Questions linger over Lisa Wilkinson’s infamous Logies speech after judge’s scathing verdict

Justice Michael Lee delivered a scathing verdict regarding the conduct of Channel 10 over the decision to green-light Lisa Wilkinson’s infamous Logies speech on the eve of Bruce Lehrmann’s criminal trial.

It was “grossly improper and unjustifiable” he found, because it implied Brittany Higgins’ allegations were true in proximity to the jury hearing evidence.

The speech then led to Chief Justice Lucy McCallum delaying Mr Lehrmann’s criminal trial by three months.

“It was conduct apt to cause disruption to the criminal justice system and, without the Chief Justice making the orders she did, could have imperilled Mr Lehrmann’s right to a fair trial,’’ Justice Lee said in his judgment.

Outside the court, it wasn’t an assessment that was shared by lawyer Justin Quill, whose firm Thomson Geer acted for Channel Ten.

Speaking in the wake of the judgment that Mr Lehrmann had raped Ms Higgins on the balance of probabilities, he had this to say to 2GB radio.

“Look, on the Logies speech, I just disagree with his honour,’’ Mr Quill said.

“He’s a very good judge, but I disagree on this point. It just shows an absolute lack of faith in our juries.

“As if a jury properly instructed swearing an oath, seeing evidence in front of them week after week in a criminal case, would think about the implication from a Logies speech a couple of months earlier and suddenly think ‘I am going to find this guy guilty’.”

It’s now emerged that Justice Lee has asked for a transcript of those statements and others by Mr Quill, a sign some believe that Justice Lee may have more to say on the issue of the Logies speech and contempt when the parties return to make submissions on the issue of legal costs on Wednesday, May 1.

Similar issues have arisen in defamation proceedings before. Two years ago, Federal Court Justice Steven Rares said he was “completely dumbfounded” that Google had allowed videos to be uploaded to YouTube which attacked the lawyers of former NSW deputy premier John Barilaro and accused them of misconduct, and was considering referring the matter for prosecution for contempt.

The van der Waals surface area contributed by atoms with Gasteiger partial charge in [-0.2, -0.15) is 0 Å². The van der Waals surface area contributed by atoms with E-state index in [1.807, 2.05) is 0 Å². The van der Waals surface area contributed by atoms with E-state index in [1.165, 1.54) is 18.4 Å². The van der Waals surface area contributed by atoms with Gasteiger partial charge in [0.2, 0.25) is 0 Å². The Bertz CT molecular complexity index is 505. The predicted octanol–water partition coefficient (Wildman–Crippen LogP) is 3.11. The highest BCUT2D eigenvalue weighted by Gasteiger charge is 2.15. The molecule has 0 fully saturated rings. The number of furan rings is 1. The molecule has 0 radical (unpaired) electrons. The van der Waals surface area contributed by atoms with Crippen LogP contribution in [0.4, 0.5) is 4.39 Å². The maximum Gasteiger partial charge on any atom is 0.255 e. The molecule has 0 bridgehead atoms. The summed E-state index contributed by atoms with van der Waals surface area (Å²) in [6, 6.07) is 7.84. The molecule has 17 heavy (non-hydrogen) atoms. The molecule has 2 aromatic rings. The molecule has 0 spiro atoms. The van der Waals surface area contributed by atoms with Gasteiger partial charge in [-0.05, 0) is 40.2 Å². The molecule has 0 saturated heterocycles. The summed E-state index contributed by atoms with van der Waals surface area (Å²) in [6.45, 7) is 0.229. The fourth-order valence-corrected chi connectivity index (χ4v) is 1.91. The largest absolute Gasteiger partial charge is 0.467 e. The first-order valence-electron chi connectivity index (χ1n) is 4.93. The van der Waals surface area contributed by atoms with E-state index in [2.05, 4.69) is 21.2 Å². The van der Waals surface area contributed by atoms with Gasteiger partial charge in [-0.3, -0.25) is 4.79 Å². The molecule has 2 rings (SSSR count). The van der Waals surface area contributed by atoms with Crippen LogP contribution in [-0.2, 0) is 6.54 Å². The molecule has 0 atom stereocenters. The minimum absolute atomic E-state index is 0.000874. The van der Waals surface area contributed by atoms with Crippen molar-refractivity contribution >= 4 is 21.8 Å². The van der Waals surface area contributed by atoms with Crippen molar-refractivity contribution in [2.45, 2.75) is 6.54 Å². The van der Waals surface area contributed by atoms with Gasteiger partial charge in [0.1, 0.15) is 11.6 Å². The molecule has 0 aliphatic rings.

Mr Barilaro had sued Google and political commentator Jordan Shanks over two videos published on the Friendlyjordies channel.

“They know about the law of contempt or they should,’’ Justice Rares said.

The question that now arises is whether or not Justice Lee proposes to refer the matter for further action.

What we do know is that he did not regard Lisa Wilkinson as culpable as Channel Ten.

“Although I regard Ms Wilkinson’s conduct in giving the speech to be improper and unjustifiable, she has less culpability than those encouraging her to make the speech,’’ Justice Lee said.

“Ms Wilkinson at least had the insight to seek advice and might not be expected to have the objectivity of others within Network Ten given the fact that she had, as (Channel Ten lawyer Tasha) Smithies noted, become part of the story.”

Instead, he turned his attention squarely to Channel Ten’s head of litigation Tasha Smithies.

“I cannot responsibly leave this topic without remarking that the most disturbing aspect of this part of the case is the insouciance of Ms Smithies as to the real criticisms made by the Chief Justice and the repeated fastening upon Mr Drumgold’s separate failure as some form of excuse,’’ he said.

“There has been ample time for mature reflection and yet there is no recognition, even now, that the speech could have undermined the administration of justice and caused it to be disrupted. It is one thing to make a mistake, even a serious mistake – after all, to err is to be human.

“But I regret to say that the continuing lack of insight by Ms Smithies as to the inappropriateness of her conduct related to the speech reflects, in my view, a lack of proper appreciation of her professional obligations as a solicitor and her paramount duty to the Court and the administration of justice: see r 3.1, Legal Profession Uniform Law Australian Solicitors’ Conduct Rules 2015 (NSW).”

It has previously emerged in evidence that Wilkinson’s husband Peter FitzSimons praised Network Ten’s legal team for getting his wife through a “shower of s**t” after Ten’s lawyer assured her the Logies speech was “all good”.

The Ten lawyer who Wilkinson says told her this has confirmed to the Federal Court that she did advise Wilkinson the speech was “okay”.

Ms Smithies told the Federal Court however that she did not accept that advice had exposed Wilkinson to public criticism.

She has denied trying to protect her own reputation by not revealing the circumstances publicly previously, despite Wilkinson’s claims she was “begging” Ten to reveal the legal advice.

During a tense cross examination, Wilkinson’s barrister Michael Elliott SC grilled Ms Smithies over her conduct in a hearing into the television presenter’s decision to hire her own legal team.

The network’s barrister, Robert Dick, SC, told Justice Lee Ten did not accept the legal advice it gave Wilkinson was “completely inappropriate”.

Justice Lee asked: “Does Channel Ten say… the advice that was given was anything other than completely inappropriate?”

Mr Dick replied: “No we don’t accept that it was completely inappropriate.”

Mr Dick said Ten accepted that ultimately it “gave rise to a real risk of contempt, and it was unfortunate”.

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